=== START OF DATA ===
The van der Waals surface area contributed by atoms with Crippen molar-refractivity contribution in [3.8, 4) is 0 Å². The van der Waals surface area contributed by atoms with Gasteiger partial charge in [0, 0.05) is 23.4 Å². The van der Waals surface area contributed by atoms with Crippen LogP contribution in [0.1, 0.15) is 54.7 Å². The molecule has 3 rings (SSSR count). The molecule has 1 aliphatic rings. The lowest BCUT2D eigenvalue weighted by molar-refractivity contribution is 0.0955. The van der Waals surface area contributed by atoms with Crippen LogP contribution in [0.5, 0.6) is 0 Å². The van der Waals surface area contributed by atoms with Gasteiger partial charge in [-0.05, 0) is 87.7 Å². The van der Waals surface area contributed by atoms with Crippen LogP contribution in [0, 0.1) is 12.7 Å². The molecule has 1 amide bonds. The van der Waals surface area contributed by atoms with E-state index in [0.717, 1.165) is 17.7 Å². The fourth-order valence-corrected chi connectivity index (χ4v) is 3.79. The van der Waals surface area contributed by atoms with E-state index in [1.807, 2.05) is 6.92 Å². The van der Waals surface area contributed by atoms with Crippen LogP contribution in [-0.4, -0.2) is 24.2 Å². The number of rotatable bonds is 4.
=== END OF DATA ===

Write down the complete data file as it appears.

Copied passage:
The van der Waals surface area contributed by atoms with Crippen molar-refractivity contribution in [3.8, 4) is 0 Å². The van der Waals surface area contributed by atoms with Gasteiger partial charge in [0, 0.05) is 23.4 Å². The van der Waals surface area contributed by atoms with Crippen LogP contribution in [0.1, 0.15) is 54.7 Å². The molecule has 3 rings (SSSR count). The molecule has 1 aliphatic rings. The lowest BCUT2D eigenvalue weighted by molar-refractivity contribution is 0.0955. The van der Waals surface area contributed by atoms with Crippen LogP contribution in [0.5, 0.6) is 0 Å². The van der Waals surface area contributed by atoms with Gasteiger partial charge in [-0.05, 0) is 87.7 Å². The van der Waals surface area contributed by atoms with Crippen LogP contribution in [0, 0.1) is 12.7 Å². The molecule has 1 amide bonds. The van der Waals surface area contributed by atoms with E-state index in [0.717, 1.165) is 17.7 Å². The fourth-order valence-corrected chi connectivity index (χ4v) is 3.79. The van der Waals surface area contributed by atoms with E-state index in [1.807, 2.05) is 6.92 Å². The van der Waals surface area contributed by atoms with Crippen LogP contribution in [-0.4, -0.2) is 24.2 Å². The number of rotatable bonds is 4.